Researching salary trends can give you a better understanding of the right number to shoot for when you are accepting a new job, as well as what increases you might expect as you’re advancing in your career. There are a handful of websites that can help you do your homework on your respective field. Many of these are free for job-seekers, including Salary.com, PayScale, CareerOneStop, Indeed, and Glassdoor. PayScale is a great resource for compensation information based on career field, industry and geographic location. Both hiring managers and job seekers can use it to better align their offers and expectations with others in the industry. Today, I’ve decided to dive into the salary data for research scientists in biotechnology and explore what it reveals about the current state of employment in this field.
The data is based on a survey of 2,349 scientists working in the field. While that sample size is not huge, it is large enough to be significant and revealing.
The median salary of the respondents was $83,341, with the lowest reported salary coming in at $52,000 and the highest at $114,000. Many of these scientists also received some sort of bonus, profit sharing, or commission, however, these did not have a huge impact on total compensation.
PayScale estimates that Cambridge, MA and San Francisco, CA are the highest paying cities in the United States. They offer average salaries 18% (Cambridge) and 21% (SF) higher than the national average.
The Payscale data also revealed some interesting and unexpected insights about the career trajectory for research scientists in the biotech industry.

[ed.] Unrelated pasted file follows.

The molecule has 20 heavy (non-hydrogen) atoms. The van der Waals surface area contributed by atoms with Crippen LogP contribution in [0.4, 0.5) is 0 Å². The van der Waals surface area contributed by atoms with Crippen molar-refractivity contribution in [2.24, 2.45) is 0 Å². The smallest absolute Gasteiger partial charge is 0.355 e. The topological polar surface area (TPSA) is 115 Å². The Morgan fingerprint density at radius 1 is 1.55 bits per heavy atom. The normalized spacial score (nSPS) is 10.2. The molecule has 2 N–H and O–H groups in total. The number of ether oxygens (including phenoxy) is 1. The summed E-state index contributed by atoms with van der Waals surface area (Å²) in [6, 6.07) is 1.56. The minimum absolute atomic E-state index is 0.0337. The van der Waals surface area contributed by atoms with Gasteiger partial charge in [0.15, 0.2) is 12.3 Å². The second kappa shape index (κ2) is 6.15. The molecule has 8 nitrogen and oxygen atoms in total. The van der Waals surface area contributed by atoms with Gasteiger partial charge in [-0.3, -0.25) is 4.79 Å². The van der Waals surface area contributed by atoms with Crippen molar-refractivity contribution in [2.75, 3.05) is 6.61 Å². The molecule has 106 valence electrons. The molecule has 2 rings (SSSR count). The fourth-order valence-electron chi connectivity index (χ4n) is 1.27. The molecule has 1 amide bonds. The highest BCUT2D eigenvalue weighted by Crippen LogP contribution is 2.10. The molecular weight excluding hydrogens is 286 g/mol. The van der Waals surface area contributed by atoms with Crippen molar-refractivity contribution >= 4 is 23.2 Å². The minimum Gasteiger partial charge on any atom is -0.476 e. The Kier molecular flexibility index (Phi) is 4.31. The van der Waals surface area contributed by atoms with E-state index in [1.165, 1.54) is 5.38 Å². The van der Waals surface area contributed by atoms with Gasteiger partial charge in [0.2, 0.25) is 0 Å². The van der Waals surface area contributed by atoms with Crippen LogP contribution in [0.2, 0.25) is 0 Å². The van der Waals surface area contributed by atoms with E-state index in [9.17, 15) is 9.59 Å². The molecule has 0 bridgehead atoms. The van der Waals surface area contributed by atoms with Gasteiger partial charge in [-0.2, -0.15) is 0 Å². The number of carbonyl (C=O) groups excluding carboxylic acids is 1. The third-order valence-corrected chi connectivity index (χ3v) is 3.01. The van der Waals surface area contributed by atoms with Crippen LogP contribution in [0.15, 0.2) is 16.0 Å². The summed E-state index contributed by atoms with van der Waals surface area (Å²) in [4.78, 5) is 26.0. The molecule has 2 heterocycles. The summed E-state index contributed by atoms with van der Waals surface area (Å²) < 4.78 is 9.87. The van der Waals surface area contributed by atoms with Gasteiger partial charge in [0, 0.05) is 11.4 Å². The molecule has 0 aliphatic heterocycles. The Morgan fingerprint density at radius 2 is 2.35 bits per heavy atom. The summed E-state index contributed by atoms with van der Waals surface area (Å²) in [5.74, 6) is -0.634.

For instance, the average salary for entry-level professionals with less than five years of experience was $80,000 (just slightly less than the national median) but for late career professionals with 20+ years of experience it rose to only $94,000. The number of respondents from each of the two groups also reveals a significant disparity. The data would suggest that most of these professionals move into other positions with different titles, and that companies aren’t always willing to pay a premium salary in exchange for years of experience.
That seems to also be the case when we look at salary data for related professions. Research scientists from inside and outside of biotechnology, and in both entry-level and senior-level positions, all have a similar salary range. It’s only when these professionals make the leap to director that salaries really climb to the next level.
Following the most common career path is also revealing. We already pointed out that few professionals remain in this role for more than a decade. A significant majority move into some kind of project management position, essentially trading in research for leadership responsibilities.
Based on this data, it would appear that research scientists in the biotech industry face a similar dilemma as many scientists in the broader field of science: Turning the skills that brought you into the field into the skills that will earn you more money and responsibility as your career progresses.
To make that difficult evolution takes careful and proactive career planning. If you are looking for your first job, a new job, or a promotion, there are resources that can help you accomplish your goals faster. Contact our team at Sci.bio Recruiting and learn how to take control of your future.